I remember when I seriously took up ice skating when I was 20 that even putting the boots on my feet hurt incredibly. And it got worse, but I still did it. I remember fracturing my wrist in a fall because someone else was being an idiot on the ice. I put my hand out (sigh) to break the fall, and the friction from that was so intense that it burned the imprint of the knit pattern on the glove into my hand for two weeks. That wrist was sore for years, and the rest of me didn’t feel so hot for quite a while, either.
Then there was the time I fell down the staircase at my office. My partner and I were running a partnership then. I landed on my chin, did some horrible things to my jaw, and it was pretty awful. The chiropractor who put my jaw back into whack said, “You’re gonna scream.” Despite not wanting to, he was right. I did.
I also remember the fall on the ice when I lived in Vermont. The fall from which my knee has never quite been the same. Didn’t help that I severely re-injured it a couple of years ago falling outside a church in Norway.
What I can’t remember is not having debilitating chronic pain. I’ve had it since I was a teenager. I hid it the entire time I was in Scientology, because only degraded beings were in chronic pain. You were treated better if you pretended you weren’t chronically ill. (I also had other chronic illness things going on then, but that’s another story for another time.)
Putting a label on it and developing an effective treatment plan for it, though, that’s another problem entirely.
What’s been clear to me for years is that I have super-tight muscles. My ginormous calves have no real significant fat on them, just bone and tense muscle. When I was a teenager, I remember finding a painful lump in my thigh muscle, afraid it was cancer or something.
No, it was just a sign of what was to come.
Eighteen years ago, I was diagnosed with fibromyalgia. Painful when poked in the typical places? Check. Over the years, I’ve become increasingly dissatisfied with the diagnosis because fibromyalgia doesn’t actually describe my day-to-day pain very well.
Ever tried to argue with a diagnosis that seemed set in stone? Going to a rheumatologist in 2011 got it firmly entrenched on my chart, which was even more frustrating.
It was like “You have fibro. We are done.” And, “I can’t prescribe (this medication that helps your pain) because that doesn’t work on fibro.”
And yet, I do understand Occam’s razor, it’s just that Occam’s razor suggested it had to be something else because reasons.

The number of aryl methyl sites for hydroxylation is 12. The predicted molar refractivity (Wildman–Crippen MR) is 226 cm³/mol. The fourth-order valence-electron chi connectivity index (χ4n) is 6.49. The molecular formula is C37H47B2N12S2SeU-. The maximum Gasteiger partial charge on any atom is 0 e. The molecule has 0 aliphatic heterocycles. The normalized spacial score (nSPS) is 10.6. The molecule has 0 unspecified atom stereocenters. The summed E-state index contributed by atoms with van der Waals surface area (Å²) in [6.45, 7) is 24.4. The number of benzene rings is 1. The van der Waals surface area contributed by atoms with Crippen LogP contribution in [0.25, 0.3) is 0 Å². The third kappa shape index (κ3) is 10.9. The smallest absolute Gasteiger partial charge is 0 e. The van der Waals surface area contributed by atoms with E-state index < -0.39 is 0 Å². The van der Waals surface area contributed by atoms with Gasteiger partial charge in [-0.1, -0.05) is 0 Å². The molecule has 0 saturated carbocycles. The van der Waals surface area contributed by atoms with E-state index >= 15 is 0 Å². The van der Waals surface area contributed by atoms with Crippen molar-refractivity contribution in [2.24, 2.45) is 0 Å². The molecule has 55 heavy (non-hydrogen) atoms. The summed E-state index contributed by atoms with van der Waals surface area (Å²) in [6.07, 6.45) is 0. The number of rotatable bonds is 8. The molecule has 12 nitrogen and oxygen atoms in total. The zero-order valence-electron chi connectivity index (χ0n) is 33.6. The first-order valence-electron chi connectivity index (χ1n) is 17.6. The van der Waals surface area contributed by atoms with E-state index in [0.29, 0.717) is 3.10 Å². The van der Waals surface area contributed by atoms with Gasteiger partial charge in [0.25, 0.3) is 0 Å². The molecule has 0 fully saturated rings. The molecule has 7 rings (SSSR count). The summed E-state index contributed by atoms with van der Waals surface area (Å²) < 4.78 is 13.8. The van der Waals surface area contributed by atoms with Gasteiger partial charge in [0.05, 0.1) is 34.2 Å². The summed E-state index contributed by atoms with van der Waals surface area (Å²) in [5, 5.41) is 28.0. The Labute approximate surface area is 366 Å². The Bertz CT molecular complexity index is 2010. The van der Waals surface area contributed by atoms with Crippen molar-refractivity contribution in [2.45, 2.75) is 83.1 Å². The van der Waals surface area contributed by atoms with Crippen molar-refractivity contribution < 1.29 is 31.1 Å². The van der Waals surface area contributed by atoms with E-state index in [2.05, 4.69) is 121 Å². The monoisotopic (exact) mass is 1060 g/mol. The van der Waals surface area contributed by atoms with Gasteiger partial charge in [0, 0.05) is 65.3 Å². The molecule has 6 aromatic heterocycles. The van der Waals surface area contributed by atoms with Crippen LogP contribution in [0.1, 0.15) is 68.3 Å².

That led to rounds of doctor shopping (and firing) until I happened to get the right one in December. The one who told me that Kaiser had a pain clinic and actually referred me to it. Which I went to a week and a half ago.
Joke’s on Me
So, guess what?
I do have fibro.
I was right, though, that’s not the major source of my pain. What is?
Myofascial pain. From the Wikipedia page:
In fibromyalgia, chronic pain and hyperirritability are pervasive. By contrast, while MPS [Myofascial pain syndrome] pain may affect many parts of the body, it is still limited to trigger points and hot spots of referred pain.
So, I have both pervasive chronic pain (from fibro) and irritable trigger points (from fibro and myo) and referred pain (from myo). I’ll tell you right now, that referred pain covers huge swaths of my body.
The myo explains so much. The muscle tension in my neck and head is so severe that it can change my vision (I have gotten diagnostic imaging for this, btw, it really isn’t visible on a scan). This led to uncomfortable conversations that basically boiled down to, “Oh, you’re fat. Therefore it must be diabetes and therefore macular degeneration.” Even though macular degeneration doesn’t describe the reported symptoms at all.
Some days I’ve had shooting pain, and I was wondering if I needed another cardiac look-see. That’s apparently not unusual. But you say, “If I stand too long on my feet on a hard surface, I get shooting pains up my body.” And a doctor sees you’re fat and therefore it must be diabetes (even when your sugar numbers are and have been normal) and the specific symptoms don’t describe diabetic neuropathy. Nor could you possibly have had diabetes long enough to get diabetic neuropathy, because if you’ve been paying attention, you don’t get that far that quickly.
In other words, everything was reduced to: 1) you are fat; 2) you have fibro; 3) you must have had diabetes for like a decade to get your nerves in this shape even though the blood tests don’t agree; 4) can’t see anything on the scans, so it must not be serious.
So I’ve had all this diagnostic imaging and ignored symptoms for years (including the imaging for both head and heart)—and yet no one picked up what it was. Until now.
What This Means in Practice
On a day-to-day basis, here’s the reality I face—and have for years. I wake up with enough pain to be nauseated. I have medication for that, but I can’t take it on an empty stomach because it makes it more likely that I’ll throw it up. Apart from the not-wanting-to-throw-up part, if you throw up partly digested medication, what’s the right dose to take to replace it?
So, I have to take pain meds with food. Coffee works pretty well as an anti-nauseant for me, actually, so long as I drink it with milk. So: coffee first, pain meds with coffee, cook the breakfast, then eat to stabilize the stomach against the meds. Then, and only then, can I do other morning things like taking a shower and getting dressed, because it hurts too much to stand in the shower before the medication starts to kick in. The shower helps reduce pain once I’m to the point where I can handle it.